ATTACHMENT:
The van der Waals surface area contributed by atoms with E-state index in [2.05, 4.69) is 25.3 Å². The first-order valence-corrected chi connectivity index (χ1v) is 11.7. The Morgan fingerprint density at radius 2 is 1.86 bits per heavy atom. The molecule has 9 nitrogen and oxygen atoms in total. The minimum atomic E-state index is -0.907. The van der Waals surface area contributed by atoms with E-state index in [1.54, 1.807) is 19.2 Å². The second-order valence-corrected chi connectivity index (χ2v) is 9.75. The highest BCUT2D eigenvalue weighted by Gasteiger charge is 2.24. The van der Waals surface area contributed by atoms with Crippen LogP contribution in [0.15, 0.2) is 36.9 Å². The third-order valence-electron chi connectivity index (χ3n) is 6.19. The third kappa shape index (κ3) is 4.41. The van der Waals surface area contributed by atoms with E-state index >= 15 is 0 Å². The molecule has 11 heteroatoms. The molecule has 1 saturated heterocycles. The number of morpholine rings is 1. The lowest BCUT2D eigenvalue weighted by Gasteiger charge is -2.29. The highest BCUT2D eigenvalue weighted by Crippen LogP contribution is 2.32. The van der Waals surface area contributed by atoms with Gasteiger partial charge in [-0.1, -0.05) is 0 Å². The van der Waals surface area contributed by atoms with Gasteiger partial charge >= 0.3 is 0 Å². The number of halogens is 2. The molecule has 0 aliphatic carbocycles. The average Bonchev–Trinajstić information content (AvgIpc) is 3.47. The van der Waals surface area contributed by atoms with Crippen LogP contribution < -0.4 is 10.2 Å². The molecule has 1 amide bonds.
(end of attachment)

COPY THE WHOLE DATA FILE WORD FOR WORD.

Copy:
The van der Waals surface area contributed by atoms with E-state index in [2.05, 4.69) is 25.3 Å². The first-order valence-corrected chi connectivity index (χ1v) is 11.7. The Morgan fingerprint density at radius 2 is 1.86 bits per heavy atom. The molecule has 9 nitrogen and oxygen atoms in total. The minimum atomic E-state index is -0.907. The van der Waals surface area contributed by atoms with E-state index in [1.54, 1.807) is 19.2 Å². The second-order valence-corrected chi connectivity index (χ2v) is 9.75. The highest BCUT2D eigenvalue weighted by Gasteiger charge is 2.24. The van der Waals surface area contributed by atoms with Crippen LogP contribution in [0.15, 0.2) is 36.9 Å². The third-order valence-electron chi connectivity index (χ3n) is 6.19. The third kappa shape index (κ3) is 4.41. The van der Waals surface area contributed by atoms with E-state index >= 15 is 0 Å². The molecule has 11 heteroatoms. The molecule has 1 saturated heterocycles. The number of morpholine rings is 1. The lowest BCUT2D eigenvalue weighted by Gasteiger charge is -2.29. The highest BCUT2D eigenvalue weighted by Crippen LogP contribution is 2.32. The van der Waals surface area contributed by atoms with Gasteiger partial charge in [-0.1, -0.05) is 0 Å². The van der Waals surface area contributed by atoms with Gasteiger partial charge >= 0.3 is 0 Å². The number of halogens is 2. The molecule has 0 aliphatic carbocycles. The average Bonchev–Trinajstić information content (AvgIpc) is 3.47. The van der Waals surface area contributed by atoms with Crippen LogP contribution < -0.4 is 10.2 Å². The molecule has 1 amide bonds.